Despite having a seemingly bombproof packing list, I neglected to check that the items that are normally already in the van are still in the van. On the #BigOrkneyAdventure2021 I neglected to pack any socks. Only for me mind, everyone else was fine. This time, despite replacing the delicious Orkney coffee beans which I had decanted into the house when we had an indoor shortage, I never replaced the camping coffee grinder to its rightful place.
On the first morning, emergency measures were needed, so a zip lock bag and mallet were employed to grind the beans for a morning brew.
Gritty, weak, and in need of the addition of whisky to make it palatable. Very poor indeed.
We got around the need to repeat the experience on subsequent mornings by taking morning coffee elsewhere. Mainly at the Wensleydale Ice Cream Parlour, which was exceedingly acceptable. The infants and juniors were more than satisfied with the ice creams on offer, which to be fair, were nicer than the cakes we had on our second visit. The herd of cows outside, and the woodburner inside made it all very pleasant.
The little mester, who asked us what we were up to, suggested a trip to Castle Bolton, so we followed his adwice.
It was 3 quid to park, with 2 of those refunded against entry, which was about 30 for the 4 of us (not a family ticket mind, that is more expensive!) Part ruin, part medieval living area, part museum, with Halloween decorations, tea room, gardens, birds of prey, a maze, and surprisingly, a vineyard. All very diverting, as was the discovery of a pen of wild boar on the way back to the van. The maze was particularly auspicious, as we dealt with it much more successfully than the previous day’s labyrinth experience at the Forbidden Corner. We had to book a time slot and the earliest we could get in was 3.30pm, so we idled in Leyburn and had sausage rolls by a scenic pond.
48 quidsworth of outdoor meandering and surprising water jets amongst random and horror themed items was the order of entertainment for the afternoon. Many witches, skeletons, stepping stones, secret passageways, tunnels, sneaky gateways and statues were laid out for our enjoyment. The only fly in the ointment was the youngest being too much of a wuss to go in one building, which meant me supervising him whilst the mistress and her father enjoyed the tunnels which led to a wine cellar!!! Of course they came out somewhere totally different so it took half an hour for us all to be reunited. To be fair he was consoled by the burping monkey building, so it’s not all walking.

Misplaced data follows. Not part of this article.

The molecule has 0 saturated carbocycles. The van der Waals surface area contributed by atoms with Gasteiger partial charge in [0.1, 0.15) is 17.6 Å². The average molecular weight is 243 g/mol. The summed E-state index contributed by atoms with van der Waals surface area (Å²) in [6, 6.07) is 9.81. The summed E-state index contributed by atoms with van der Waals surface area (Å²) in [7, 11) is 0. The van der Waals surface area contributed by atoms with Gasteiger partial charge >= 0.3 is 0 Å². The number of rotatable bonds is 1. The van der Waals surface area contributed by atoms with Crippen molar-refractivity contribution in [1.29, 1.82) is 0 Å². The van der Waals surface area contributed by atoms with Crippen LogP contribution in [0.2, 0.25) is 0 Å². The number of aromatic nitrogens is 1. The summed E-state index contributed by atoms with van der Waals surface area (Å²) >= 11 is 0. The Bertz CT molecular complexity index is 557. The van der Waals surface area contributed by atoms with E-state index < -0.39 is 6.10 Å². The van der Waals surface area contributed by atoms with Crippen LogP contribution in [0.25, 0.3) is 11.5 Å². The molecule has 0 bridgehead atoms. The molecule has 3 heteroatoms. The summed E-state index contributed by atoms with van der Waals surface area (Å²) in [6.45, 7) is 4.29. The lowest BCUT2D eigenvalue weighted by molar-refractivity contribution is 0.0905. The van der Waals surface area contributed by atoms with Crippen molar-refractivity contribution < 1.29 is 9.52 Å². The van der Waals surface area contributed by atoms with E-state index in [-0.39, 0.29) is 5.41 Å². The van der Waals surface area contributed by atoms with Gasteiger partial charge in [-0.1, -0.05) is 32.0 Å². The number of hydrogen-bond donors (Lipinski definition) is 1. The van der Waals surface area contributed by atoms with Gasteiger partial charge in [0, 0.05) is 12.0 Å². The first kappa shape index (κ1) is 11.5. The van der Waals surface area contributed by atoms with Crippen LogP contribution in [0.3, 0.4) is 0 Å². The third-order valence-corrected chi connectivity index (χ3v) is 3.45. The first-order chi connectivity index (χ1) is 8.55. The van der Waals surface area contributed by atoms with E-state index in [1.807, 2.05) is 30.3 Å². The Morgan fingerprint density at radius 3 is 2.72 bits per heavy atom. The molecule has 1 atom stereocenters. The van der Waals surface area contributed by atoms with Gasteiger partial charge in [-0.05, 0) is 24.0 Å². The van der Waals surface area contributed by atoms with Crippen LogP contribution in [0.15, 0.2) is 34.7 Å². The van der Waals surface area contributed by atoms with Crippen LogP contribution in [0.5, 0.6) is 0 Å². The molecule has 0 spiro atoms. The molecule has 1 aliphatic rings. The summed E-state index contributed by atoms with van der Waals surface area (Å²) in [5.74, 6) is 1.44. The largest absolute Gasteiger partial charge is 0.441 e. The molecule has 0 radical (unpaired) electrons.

Once the relevant gift shop had been navigated we returned to camp and braved the local public house for an actual meal out.
It’s a bit weird, whether it was the feeling of being in the middle of the country in the fresh air or what I don’t know, but going out for a meal and being around other people doing the same didn’t feel weird or worrying at all, and it’s probably the first time I’ve felt this way since before lockdown, but what was clear was that the children have forgotten how to behave in public. As Magnus from Boss Baby shouted “I LOST MY INDOOR VOICE IN AN ACCIDENT!!! I did more shushing in that pub than in 15 years of teaching 😳
Food was nice enough, and puddings were dispensed to 3/4 of the congregation, the remainder preferring another pint. It was a leisurely walk back to camp in the dark that rounded off a most pleasant day.
On our final morning we had a nice chat to Matt in the cabin, turns out they’re about to sell up, buy a camper and head off to Europe (jel) where they are going to do some troubleshooting/wardening for the club. He made us a brace of very satisfactory coffees before we hit the road.
At this juncture it is apparent that I haven’t appraised the facilities, mother will be on the edge of her seat. To pre-empt any interrogation on this point I prepared a small videoclip as follows:
Shower curtain was the only thumbs down.
Obviously the windy weather had an impact on the sleeping arrangements. Harking back to blustery South Uist, the pop top was buffeted and creaking, and a certain small boy wailed like a banshee every time he “heard a big noise”. This time, instead of suffering the wriggler in a bed that’s barely made for two, I had the ingenious idea of installing him on the floor.
Since Madame complained previously that the roof mattress was insufficient in the area of comfort, we added the 3/4 length thermarests for extra snug. She is happy as Big Larry, and the boy had a mat to install under the overhang of our bed. He had his cuddly Stormtrooper and pillow, with the reassuring whirr of the fridge in his ear and slept soundly. Result.
So, North Yorkshire was most enjoyable, and we left lots more to explore on a future outing. Next time without the awning and hopefully in a bigger van 🤭